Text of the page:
As for those stating lean angle is a safety feature - why? You approach a corner according to the limitations of the bike. On a cruiser you approach it slower as you don't have as great a lean angle. You still have room to lean a bit harder if you need to correct, just as you do on a sportsbike. The problem arises once again if the rider is riding outside the abilities of the bike - and you can take a corner too fast on a sportsbike just as you can on a cruiser. The difference is at what speed this is. And taking a corner at speed isn't necessarily "safer" :grin:

    And as I said previously, you can list features of either bikes as being perceived as "safer".

    Now if the question was "What bike has better brakes, better handling and performance?" then the answer is a lot more simple!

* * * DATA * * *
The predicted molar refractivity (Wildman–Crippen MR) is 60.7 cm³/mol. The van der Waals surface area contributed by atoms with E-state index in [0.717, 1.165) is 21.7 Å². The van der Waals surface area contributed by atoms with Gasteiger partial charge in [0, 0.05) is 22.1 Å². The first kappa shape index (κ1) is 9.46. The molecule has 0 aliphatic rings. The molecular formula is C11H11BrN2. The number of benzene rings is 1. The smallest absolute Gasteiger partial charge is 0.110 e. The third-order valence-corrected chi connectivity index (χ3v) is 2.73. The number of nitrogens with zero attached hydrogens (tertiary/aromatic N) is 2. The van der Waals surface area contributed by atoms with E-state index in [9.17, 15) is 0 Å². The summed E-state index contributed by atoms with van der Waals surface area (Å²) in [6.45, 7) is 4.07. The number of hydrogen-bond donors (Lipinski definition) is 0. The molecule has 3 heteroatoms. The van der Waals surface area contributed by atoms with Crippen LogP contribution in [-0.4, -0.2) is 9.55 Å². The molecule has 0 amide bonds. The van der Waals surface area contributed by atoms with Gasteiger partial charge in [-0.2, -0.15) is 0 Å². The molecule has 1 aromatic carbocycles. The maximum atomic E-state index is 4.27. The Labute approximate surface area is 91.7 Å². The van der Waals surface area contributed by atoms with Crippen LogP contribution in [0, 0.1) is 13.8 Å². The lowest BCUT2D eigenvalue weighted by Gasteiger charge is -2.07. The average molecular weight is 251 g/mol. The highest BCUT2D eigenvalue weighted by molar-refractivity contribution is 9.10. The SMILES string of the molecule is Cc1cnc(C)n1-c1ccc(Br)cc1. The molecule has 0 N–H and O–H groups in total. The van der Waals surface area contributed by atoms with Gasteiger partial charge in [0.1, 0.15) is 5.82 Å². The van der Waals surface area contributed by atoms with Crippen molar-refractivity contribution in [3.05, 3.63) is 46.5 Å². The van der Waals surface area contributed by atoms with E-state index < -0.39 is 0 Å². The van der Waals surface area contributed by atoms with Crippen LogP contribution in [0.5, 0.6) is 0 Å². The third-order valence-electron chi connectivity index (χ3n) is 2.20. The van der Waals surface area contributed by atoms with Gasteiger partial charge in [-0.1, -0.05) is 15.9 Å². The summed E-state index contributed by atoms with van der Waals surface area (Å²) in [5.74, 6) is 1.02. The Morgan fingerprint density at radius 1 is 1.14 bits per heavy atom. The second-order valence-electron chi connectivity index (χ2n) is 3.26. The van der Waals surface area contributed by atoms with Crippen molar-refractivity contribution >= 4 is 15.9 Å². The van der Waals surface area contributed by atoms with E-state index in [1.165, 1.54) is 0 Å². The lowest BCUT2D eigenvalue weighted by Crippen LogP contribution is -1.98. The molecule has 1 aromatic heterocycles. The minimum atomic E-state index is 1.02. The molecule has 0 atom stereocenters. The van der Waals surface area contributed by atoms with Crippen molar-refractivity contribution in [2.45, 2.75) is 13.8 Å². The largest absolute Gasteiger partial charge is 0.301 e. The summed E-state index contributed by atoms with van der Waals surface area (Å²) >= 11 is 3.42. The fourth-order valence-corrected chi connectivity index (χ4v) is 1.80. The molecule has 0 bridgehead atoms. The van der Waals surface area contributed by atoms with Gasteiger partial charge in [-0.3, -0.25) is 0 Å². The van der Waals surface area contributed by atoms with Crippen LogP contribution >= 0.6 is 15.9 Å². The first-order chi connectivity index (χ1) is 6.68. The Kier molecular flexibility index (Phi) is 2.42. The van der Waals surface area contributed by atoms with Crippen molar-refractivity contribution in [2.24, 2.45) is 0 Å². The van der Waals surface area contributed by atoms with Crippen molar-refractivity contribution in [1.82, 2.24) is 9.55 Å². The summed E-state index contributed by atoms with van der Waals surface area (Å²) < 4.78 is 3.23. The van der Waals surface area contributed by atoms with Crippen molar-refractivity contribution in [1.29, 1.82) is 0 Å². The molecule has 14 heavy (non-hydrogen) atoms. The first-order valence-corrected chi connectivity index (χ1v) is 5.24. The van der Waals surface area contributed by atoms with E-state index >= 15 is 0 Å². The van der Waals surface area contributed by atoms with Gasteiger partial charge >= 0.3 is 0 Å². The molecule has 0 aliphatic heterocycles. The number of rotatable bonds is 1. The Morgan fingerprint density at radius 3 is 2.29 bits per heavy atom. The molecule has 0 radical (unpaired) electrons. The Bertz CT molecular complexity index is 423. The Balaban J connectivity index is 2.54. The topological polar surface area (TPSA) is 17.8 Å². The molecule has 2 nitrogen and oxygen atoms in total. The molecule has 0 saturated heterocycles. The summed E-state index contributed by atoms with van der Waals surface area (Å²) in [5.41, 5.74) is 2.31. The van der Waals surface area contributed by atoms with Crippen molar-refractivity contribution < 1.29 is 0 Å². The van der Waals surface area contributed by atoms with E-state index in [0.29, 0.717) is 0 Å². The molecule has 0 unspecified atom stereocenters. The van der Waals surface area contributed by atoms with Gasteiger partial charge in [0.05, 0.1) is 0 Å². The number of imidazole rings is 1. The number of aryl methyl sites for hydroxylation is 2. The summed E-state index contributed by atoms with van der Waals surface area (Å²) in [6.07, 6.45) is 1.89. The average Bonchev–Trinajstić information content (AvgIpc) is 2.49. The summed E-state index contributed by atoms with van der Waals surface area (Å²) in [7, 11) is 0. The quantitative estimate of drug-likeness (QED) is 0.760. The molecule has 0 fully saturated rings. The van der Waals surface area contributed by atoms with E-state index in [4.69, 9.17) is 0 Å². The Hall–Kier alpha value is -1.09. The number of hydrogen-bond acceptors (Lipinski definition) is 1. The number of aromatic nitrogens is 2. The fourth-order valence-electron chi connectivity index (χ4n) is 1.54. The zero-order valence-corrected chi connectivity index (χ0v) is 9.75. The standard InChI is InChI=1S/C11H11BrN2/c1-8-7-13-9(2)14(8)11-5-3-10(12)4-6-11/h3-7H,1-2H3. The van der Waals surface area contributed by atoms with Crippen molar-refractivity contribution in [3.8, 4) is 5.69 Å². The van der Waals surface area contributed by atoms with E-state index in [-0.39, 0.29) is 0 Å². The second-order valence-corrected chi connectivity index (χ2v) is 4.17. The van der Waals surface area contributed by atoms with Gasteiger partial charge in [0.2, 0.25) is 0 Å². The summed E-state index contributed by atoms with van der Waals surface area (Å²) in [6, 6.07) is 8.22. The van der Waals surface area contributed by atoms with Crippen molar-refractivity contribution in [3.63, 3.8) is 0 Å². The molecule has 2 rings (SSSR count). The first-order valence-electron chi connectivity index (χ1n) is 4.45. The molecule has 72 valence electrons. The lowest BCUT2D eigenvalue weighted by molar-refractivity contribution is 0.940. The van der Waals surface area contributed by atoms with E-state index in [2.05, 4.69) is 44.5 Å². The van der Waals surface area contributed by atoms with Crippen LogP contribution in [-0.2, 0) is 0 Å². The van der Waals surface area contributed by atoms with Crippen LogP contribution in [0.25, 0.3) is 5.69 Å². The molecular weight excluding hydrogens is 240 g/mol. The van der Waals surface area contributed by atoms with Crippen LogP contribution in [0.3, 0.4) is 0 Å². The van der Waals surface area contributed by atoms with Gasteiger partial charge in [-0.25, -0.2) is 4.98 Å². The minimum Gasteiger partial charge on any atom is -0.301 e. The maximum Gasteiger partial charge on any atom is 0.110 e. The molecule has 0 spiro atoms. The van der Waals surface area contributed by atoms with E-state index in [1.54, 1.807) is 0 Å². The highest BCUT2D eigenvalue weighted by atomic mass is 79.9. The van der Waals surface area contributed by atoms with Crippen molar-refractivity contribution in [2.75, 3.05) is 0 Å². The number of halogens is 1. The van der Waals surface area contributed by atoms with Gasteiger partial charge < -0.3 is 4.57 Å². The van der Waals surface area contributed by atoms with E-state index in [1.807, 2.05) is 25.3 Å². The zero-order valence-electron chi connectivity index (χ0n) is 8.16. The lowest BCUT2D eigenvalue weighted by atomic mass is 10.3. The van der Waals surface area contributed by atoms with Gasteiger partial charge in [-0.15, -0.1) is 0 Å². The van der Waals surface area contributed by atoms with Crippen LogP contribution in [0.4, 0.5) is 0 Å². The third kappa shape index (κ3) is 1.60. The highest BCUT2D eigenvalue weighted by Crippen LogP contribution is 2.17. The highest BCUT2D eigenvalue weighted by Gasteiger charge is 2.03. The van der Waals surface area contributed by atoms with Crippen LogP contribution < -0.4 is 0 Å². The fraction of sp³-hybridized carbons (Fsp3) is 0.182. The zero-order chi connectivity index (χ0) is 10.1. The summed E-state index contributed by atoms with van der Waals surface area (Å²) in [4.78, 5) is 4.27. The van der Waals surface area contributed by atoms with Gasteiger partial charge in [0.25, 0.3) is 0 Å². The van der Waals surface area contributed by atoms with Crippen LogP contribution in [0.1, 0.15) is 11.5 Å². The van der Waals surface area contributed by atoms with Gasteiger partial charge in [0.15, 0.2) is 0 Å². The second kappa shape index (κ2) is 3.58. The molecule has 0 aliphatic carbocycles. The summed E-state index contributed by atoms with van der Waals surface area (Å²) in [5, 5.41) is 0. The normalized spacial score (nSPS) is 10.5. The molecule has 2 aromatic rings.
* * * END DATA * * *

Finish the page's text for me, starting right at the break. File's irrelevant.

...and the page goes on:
Let me reiterate before you jump on me and start telling me but a sportsbike can do this and that - I am stating that the most important factor in regards to safety is the rider every time, and am not coming out saying that a cruiser is safer than a sportsbike :LOL:
  15. So we all agree that you need a sportsbike that can ridden in a relaxed, cruisy style so that you have quality braking and handling along with a relaxed attitude.

    I'm sure that Ducati will be happy to be known as the world's safest bikes :wink:
  16. I think that the point is fairly clear that a Cruiser - although physically not as capable of avoid danger - encourages a safer riding style.

    That means they're not a safer bike, but tends to be a safer combination of rider + bike